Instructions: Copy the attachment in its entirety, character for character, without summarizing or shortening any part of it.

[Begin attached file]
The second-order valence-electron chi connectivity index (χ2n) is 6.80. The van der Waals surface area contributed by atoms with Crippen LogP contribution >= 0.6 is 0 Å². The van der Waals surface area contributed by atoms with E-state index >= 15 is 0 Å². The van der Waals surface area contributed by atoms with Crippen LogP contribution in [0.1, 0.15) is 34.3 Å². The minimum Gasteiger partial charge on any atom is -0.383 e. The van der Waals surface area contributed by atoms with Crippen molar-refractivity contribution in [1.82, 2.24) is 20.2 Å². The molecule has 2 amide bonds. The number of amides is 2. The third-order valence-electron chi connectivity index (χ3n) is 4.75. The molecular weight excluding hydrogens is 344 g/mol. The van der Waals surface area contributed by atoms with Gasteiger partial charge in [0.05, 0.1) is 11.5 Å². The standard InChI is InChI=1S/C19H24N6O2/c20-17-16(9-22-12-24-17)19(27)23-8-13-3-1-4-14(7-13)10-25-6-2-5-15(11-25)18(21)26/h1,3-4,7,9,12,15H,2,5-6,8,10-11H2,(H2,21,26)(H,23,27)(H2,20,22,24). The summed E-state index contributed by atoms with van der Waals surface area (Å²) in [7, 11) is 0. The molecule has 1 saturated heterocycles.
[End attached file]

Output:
The second-order valence-electron chi connectivity index (χ2n) is 6.80. The van der Waals surface area contributed by atoms with Crippen LogP contribution >= 0.6 is 0 Å². The van der Waals surface area contributed by atoms with E-state index >= 15 is 0 Å². The van der Waals surface area contributed by atoms with Crippen LogP contribution in [0.1, 0.15) is 34.3 Å². The minimum Gasteiger partial charge on any atom is -0.383 e. The van der Waals surface area contributed by atoms with Crippen molar-refractivity contribution in [1.82, 2.24) is 20.2 Å². The molecule has 2 amide bonds. The number of amides is 2. The third-order valence-electron chi connectivity index (χ3n) is 4.75. The molecular weight excluding hydrogens is 344 g/mol. The van der Waals surface area contributed by atoms with Gasteiger partial charge in [0.05, 0.1) is 11.5 Å². The standard InChI is InChI=1S/C19H24N6O2/c20-17-16(9-22-12-24-17)19(27)23-8-13-3-1-4-14(7-13)10-25-6-2-5-15(11-25)18(21)26/h1,3-4,7,9,12,15H,2,5-6,8,10-11H2,(H2,21,26)(H,23,27)(H2,20,22,24). The summed E-state index contributed by atoms with van der Waals surface area (Å²) in [7, 11) is 0. The molecule has 1 saturated heterocycles.